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Multi-Way Conventional loudspeakers with crossovers

Acoustic Horn Design - The Practical Way
Acoustic Horn Design - The Practical Way
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Old 21st May 2020, 12:57 PM   #11
Ro808 is offline Ro808  Netherlands
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The cnc-mold could be used to make a small batch of horns.
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Old 21st May 2020, 03:20 PM   #12
Bill Brown is offline Bill Brown  United States
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I have been refreshing this thread frequently since started as I am quite excited about seeing possible construction techniques!

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Old 22nd May 2020, 03:20 AM   #13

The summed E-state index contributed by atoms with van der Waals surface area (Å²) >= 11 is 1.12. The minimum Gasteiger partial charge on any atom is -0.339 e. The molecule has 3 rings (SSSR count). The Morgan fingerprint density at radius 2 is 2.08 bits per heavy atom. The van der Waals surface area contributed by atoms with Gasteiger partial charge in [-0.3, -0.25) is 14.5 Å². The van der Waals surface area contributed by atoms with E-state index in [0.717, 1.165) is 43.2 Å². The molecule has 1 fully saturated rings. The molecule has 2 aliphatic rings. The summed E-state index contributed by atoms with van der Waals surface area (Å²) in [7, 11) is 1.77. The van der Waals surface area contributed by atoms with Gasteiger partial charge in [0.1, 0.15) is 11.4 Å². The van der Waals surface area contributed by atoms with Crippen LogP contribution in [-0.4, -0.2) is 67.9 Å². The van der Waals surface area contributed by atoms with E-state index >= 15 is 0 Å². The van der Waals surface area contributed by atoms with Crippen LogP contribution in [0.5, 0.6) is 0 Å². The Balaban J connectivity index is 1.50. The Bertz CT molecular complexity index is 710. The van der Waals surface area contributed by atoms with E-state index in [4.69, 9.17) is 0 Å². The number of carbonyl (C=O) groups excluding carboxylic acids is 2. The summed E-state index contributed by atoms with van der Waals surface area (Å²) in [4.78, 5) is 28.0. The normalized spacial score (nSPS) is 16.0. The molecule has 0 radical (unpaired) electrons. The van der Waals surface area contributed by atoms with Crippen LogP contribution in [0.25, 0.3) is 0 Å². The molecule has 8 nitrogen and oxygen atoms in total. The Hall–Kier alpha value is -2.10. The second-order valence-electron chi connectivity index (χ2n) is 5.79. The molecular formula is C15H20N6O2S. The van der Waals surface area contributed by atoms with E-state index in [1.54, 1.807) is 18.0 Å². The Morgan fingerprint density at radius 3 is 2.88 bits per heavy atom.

bmc0 is offline bmc0  United States
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I recently completed a speaker that I suppose would fit here even though I didn't actually use Ath4 (I wrote my own tooling). The waveguide profile is OS with an angle- and curvature-matched Euler spiral (a.k.a. clothoid) termination starting at 40% of the total depth. Throat angle is 10, which matches the compression driver I'm using (Celestion CDX1-1747). Here's the completed speaker:

Acoustic Horn Design - The Practical Way-finished_speaker-jpg

The cabinet is 73cm x 41cm x 30cm (approx. 29in x 16in x 12in).